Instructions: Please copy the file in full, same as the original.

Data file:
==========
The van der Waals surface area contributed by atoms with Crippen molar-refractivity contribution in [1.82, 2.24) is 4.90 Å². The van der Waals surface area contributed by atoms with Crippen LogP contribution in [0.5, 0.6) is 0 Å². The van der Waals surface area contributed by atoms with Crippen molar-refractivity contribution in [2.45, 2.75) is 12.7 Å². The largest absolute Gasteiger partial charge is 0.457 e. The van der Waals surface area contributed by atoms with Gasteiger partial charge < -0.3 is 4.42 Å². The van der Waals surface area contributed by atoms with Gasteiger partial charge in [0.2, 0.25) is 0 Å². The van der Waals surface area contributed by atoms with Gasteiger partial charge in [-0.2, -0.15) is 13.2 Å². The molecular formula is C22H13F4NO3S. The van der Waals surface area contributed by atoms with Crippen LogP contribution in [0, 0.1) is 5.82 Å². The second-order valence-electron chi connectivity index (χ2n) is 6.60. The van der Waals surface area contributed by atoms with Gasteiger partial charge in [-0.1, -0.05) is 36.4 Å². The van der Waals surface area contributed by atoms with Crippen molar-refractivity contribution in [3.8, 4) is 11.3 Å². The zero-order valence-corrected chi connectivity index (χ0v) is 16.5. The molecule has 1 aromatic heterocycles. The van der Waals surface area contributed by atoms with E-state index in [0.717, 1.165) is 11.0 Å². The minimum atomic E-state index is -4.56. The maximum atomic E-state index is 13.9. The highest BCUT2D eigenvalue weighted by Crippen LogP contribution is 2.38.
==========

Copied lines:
The van der Waals surface area contributed by atoms with Crippen molar-refractivity contribution in [1.82, 2.24) is 4.90 Å². The van der Waals surface area contributed by atoms with Crippen LogP contribution in [0.5, 0.6) is 0 Å². The van der Waals surface area contributed by atoms with Crippen molar-refractivity contribution in [2.45, 2.75) is 12.7 Å². The largest absolute Gasteiger partial charge is 0.457 e. The van der Waals surface area contributed by atoms with Gasteiger partial charge < -0.3 is 4.42 Å². The van der Waals surface area contributed by atoms with Gasteiger partial charge in [0.2, 0.25) is 0 Å². The van der Waals surface area contributed by atoms with Gasteiger partial charge in [-0.2, -0.15) is 13.2 Å². The molecular formula is C22H13F4NO3S. The van der Waals surface area contributed by atoms with Crippen LogP contribution in [0, 0.1) is 5.82 Å². The second-order valence-electron chi connectivity index (χ2n) is 6.60. The van der Waals surface area contributed by atoms with Gasteiger partial charge in [-0.1, -0.05) is 36.4 Å². The van der Waals surface area contributed by atoms with Crippen molar-refractivity contribution in [3.8, 4) is 11.3 Å². The zero-order valence-corrected chi connectivity index (χ0v) is 16.5. The molecule has 1 aromatic heterocycles. The van der Waals surface area contributed by atoms with E-state index in [0.717, 1.165) is 11.0 Å². The minimum atomic E-state index is -4.56. The maximum atomic E-state index is 13.9. The highest BCUT2D eigenvalue weighted by Crippen LogP contribution is 2.38.